scheme,may be a scalar or a vector (see Schaid

X(m )

ij

1996; Laird et al. 2000; S. Horvath, X. Xu, and N. Laird

[unpublished data]). Last, let

jth child in the ith family and

the phenotype. In what follows we will often abbreviate

with andwith

X(m )

X

T(y )

ijij ij

indicating family when dealing with data from only one

family.

Association test statistics are constructed to detect

correlation between genotype and phenotype. In this

article, we restrict attention to the class of test statistics

that can be expressed as

?

i

be the marker genotype

be the vector

mi

children in the ith family.

mij

ni

be an vector that

h # 1

ij

be the phenotype of the

be some function of

T(y )

ij

yij

and drop the subscript

T

ij

S p

S p

i

T X ,

ij

(1)

??

i

ij

j

where the summation is over all children in all families

and is the contribution from the ith nuclear family,

Si

. Test statistics in this general class consti-

i p 1,…,N

tute the majority of family-based association test sta-

tistics proposed in the literature, including tests in the

multiallelic setting, tests using quantitative phenotypes,

and tests that allow missing parental marker informa-

tion (Laird et al. 2000; Rabinowitz and Laird 2000).

For example, with simplex families, letting

indicator function for child disease status and

count of a particular marker allele,

number of alleles in the affected child and

test statistic used in the TDT. Other types of test sta-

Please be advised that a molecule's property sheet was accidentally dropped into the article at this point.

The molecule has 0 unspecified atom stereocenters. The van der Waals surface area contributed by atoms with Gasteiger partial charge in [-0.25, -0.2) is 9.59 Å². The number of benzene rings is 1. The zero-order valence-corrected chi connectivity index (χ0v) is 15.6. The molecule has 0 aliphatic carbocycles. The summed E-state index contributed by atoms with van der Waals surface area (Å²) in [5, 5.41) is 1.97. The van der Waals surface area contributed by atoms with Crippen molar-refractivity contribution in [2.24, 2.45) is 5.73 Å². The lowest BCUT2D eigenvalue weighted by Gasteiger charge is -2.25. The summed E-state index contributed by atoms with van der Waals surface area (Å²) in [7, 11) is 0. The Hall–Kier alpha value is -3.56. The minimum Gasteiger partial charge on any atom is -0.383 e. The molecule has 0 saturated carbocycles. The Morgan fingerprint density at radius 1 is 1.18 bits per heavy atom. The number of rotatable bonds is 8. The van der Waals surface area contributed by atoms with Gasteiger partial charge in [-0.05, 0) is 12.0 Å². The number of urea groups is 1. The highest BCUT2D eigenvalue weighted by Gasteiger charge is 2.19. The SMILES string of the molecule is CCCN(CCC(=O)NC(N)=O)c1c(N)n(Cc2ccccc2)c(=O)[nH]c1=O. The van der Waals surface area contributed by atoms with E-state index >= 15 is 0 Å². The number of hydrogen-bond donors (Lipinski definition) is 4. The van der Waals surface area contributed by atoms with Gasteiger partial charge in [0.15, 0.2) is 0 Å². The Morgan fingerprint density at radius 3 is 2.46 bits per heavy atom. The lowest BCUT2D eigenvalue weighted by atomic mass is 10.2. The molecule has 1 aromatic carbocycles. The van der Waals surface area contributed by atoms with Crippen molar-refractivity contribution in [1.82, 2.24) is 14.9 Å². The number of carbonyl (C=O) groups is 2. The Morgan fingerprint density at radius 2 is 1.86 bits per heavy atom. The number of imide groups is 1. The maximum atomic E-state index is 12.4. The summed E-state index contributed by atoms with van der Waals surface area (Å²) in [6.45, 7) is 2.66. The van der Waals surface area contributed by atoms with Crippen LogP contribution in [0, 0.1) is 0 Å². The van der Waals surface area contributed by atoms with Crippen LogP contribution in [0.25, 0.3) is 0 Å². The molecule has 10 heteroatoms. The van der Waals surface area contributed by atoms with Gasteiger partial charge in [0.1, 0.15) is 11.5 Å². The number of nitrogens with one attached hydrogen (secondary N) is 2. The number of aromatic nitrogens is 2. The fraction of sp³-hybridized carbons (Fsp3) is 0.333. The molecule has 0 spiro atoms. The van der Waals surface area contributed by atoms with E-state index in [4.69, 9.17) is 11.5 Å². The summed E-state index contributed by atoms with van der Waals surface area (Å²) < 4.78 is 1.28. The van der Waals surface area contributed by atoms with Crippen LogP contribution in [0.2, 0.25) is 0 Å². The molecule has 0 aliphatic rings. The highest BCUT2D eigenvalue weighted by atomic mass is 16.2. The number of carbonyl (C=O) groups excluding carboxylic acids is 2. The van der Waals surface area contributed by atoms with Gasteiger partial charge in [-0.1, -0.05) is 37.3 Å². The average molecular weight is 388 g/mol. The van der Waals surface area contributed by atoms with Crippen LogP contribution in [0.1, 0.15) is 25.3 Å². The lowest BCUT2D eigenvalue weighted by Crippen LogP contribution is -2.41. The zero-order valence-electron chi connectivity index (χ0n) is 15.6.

tistics are discussed in S. Horvath, X. Xu, and N. Laird

(unpublished data).

Under the assumption that the N families are un-

related, the distribution of the test statistic

depends on the distributions of the independent

H0

, . For the ith family, the general distri-

S i p 1,…,N

i

bution of depends on the joint distribution of the

Si

observed children’s marker genotypes, children’s phe-

notypes, and parental marker genotypes

Under the type I,

Hp(m ,M ,y)

0

frequencies and the genetic model; conditioning on

the phenotypes and the parental genotypes eliminates

these unknown nuisance parameters and makes the

distribution ofdependent only on the conditional

Si

distribution of the children’s marker genotypes (Laz-

zeroni and Lange 1998). When parental genotypes

are unknown, the nuisance parameters can be elim-

be an

be the

Tij

Xij

counts the total

is the same

S

Si

under

S

.

p(m ,M ,y)

iii

depends on allele

iii

Page 3

Lake et al.: FBATs with Linkage

1517

inated by conditioning on the sufficient statistic for

the parental genotypes

S(M)

the observed parental genotypes (when available)

and the children’s genotype configuration

M

obs

(Rabinowitz and Laird 2000). The distribution under

the type II is discussed in the next section.

H0

Using the conditional distribution of the children’s

marker genotypes, we take the approach of standard-

izing and using the large sample normal or x2ap-

S

proximation. In this case, the mean and variance of the

are required. For the type I

S

i

, S. Horvath, X. Xu, and N. Laird (unpublished[S(M),y]

data) show that can be computed with the uni-

E(SFF)

iI

variate conditional distribution of the children’s marker

genotype, andcan be computed with the uni-Var(SFF)

iI

variate and bivariate conditional distributions of the

children’s marker genotypes, where

variance-covariance matrix. That is, by using just the

joint distributions of(m ,m )

ij

, do not depend on j and k), we can compute

H0

. These distributions can be computed usingVar(SFF)

iI

the RL algorithm for the type I

, which is composed of

C

m

, letting

H

F p

I

0

refers to theVar(7)

(which, under the type I

ik

.

H0

Tests of Association in the Presence of Linkage

As discussed above, association tests performed in areas

of known linkage may significantly refine gene-mapping

studies. The challenge is that, among siblings, genetic

markers that reside within linked regions are correlated

even in the absence of association and after conditioning

on . The dependence exists because sib-

F p [y,S(M)]

I

lings with similar phenotypes are more likely to share

the putative disease genes, even in the absence of allelic